Anders Hedberg scored 70 goals in 1976-77.
It has been a long time since I’ve done one of these and I think a big reason for it is that I have this set in the wrong place. Part of each write-up involves justifying (at least to myself) why I rank this higher than the set immediately prior, and I just can’t figure it out here. When I did my initial ranking, my tie-breaker basically came to “if I could only buy one, which would it be?” This ranked a little bit ahead of 1976-77 OPC NHL in my mind, so ahead it went. I’d probably go the other way now.
That said, this isn’t a bad set. It’s the most professional-looking of all the WHA sets and it has a pretty solid crop of players in it. It’s just a little boring, that’s all.
The WHA was down two teams to an even dozen, but having shed two troubled franchises in mid-season the year before, things were supposed to be more stable. They weren’t. The Toronto Toros moved to Birmingham, Alabama to become the Bulls. They would survive there until the end of the WHA in 1979. The Cleveland Crusaders moved to Minnesota to become the second iteration of the Fighting Saints, but just like the previous version, they’d go bust before the season ended. Merger talks with the NHL were already being held.
The Jets, Aeros and Nordiques were the class of the league. The Nordiques would top the Jets 4-3 in the Avco Cup final. Real Cloutier would have the season of his career, scoring 141 points on 66 goals and 75 assists. Anders Hedberg and Ulf Nilsson would have great seasons, scoring 131 and 124 points despite missing linemate Bobby Hull for more than half the year. Gordie Howe, age 48, would slip to just 68 points in 62 games.
On the whole, the Jets were the best team the WHA ever produced and would have done significant damage in the NHL.
The 1976-77 OPC WHA set had 132 cards, same as the year prior. It was the last “big” set prior to going back to just 66 cards for 1977-78 (and none at all for 1978-79). There were leader subsets, playoff subsets and all-star cards (“Canadian” vs. “American” rather than First/Second Team), leaving enough for about 10 cards per team.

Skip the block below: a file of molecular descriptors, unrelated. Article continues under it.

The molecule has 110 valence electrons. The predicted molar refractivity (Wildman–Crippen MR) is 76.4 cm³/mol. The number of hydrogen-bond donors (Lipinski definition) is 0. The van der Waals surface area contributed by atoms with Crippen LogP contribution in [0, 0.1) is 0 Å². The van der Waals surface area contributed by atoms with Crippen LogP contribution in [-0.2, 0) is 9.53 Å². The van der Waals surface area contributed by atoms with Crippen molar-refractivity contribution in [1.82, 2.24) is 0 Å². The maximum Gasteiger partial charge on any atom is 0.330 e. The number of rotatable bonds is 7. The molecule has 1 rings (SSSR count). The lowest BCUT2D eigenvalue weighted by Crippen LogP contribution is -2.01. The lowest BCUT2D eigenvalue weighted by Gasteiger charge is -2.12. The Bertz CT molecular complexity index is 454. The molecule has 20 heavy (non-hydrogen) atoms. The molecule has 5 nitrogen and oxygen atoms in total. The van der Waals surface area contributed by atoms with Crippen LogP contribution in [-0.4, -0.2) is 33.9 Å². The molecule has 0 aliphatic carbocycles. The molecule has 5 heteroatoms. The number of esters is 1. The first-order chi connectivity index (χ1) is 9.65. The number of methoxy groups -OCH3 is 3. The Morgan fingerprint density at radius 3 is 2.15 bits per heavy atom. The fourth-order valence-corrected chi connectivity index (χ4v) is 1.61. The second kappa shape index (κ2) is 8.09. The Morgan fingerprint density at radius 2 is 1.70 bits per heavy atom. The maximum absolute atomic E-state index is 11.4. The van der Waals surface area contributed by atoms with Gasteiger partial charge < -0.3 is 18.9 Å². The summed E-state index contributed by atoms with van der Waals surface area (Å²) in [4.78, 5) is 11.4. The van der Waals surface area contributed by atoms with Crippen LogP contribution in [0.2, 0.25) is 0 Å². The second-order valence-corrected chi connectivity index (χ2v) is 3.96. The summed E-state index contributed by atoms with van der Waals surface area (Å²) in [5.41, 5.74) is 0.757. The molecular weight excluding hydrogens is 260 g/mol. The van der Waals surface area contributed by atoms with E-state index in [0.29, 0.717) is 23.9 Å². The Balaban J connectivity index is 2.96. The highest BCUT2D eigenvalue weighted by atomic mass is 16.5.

If you had ten cents, you could get a pack of cards. The camera was probably a bad idea.
Of all the WHA sets, I’ve always felt that this one was the best-designed and produced. A lot of the other sets feel kind of hacked together. This one has a little class. The design is nice with a yellow border that becomes a flag at one end and a stick blade at the other, leaving enough room for the team logo in the corner. The flag at the base has both the player and team name and the stick blade has the position. Everything is nice and legible and nothing is cramped. It works.
There’s going to be a team in Tampa? Really?
The photography is nothing notable. There are a handful of game shots, though none would really be called “action”. There is still a reliance on posed shots, though at least many are on-ice and not simply in front of a concrete-block wall somewhere in the arena.
The backs are typical WHA bland. OPC did try to break it up by using ovals to organize the text, but these backs scream out for either complete stats or a cartoon. The limited stats and lack of cartoon do leave space for a good write-up, which always helps for WHA players nobody knows.
While the NHL set was weak for rookies, the WHA set is abysmal this year. There isn’t a single rookie of note this season. (There is Pekka Rautakallio, who I quite liked, but if that’s the best there is, it’s a bad crop.) There are a number of final cards, the most notable of which is Norm Ullman wearing the red socks of the Edmonton Oilers. Glen Sather and Ted Green also have their last cards in this set.
Norm played for the Edmonton Oil Kings over 20 years earlier. The Oilers were a homecoming for him.
Everyone remembers Slats as coach of the Oilers. Who knew he played there?
Ted Green looks decidedly unfamiliar here.
It’s also the last time the Calgary Cowboys, Minnesota Fighting Saints, Phoenix Roadrunners and San Diego Mariners appear as teams. The Fighting Saints only last 42 games while the rest would vanish before the ’77-78 season began.
The ancient superstars – Howe, Hull, Mahovlich, Keon et al – are always present and noteworthy.
Sadly, the WHA sets never suffered from an overabundance of available images. Note that “Canadian” vs. “American” All-Stars were dependent on team location, not citizenship.
Come for the cards but stay for the
OK – I’m biased. I lived in Calgary at that time and I remember people having this odd hat-shaped logo thing stuck in their windows. But still – look at that uniform. The crest is a hat. It’s just so much more fun than the Mariners. Besides, I don’t have any Roadrunners scanned.
Rick Jodzio Just looks like a Cowboy, doesn’t he?
Rick Jodzio is best known for knocking out Nordiques star Marc Tardif during the 1976 playoffs. The resulting brawl is one of the few pieces of evidence the Cowboys ever existed.
Goalie Don McLoad was known as “Smoky.” Love the hair and sideburns.
This is the only WHA set with leaders cards, and the only set period that ever tabulates “Important Points Leaders.” I have no idea how “important points” were determined, but Marc Tardif had the most of them.
He led by no small margin, too.
This is a good set. It’s not a great set, but it’s the best-made of all the WHA sets and it does have Bobby Hull, Gordie Howe and a bunch of teams that would never be seen again. It also tracks important point leaders. That should mean something.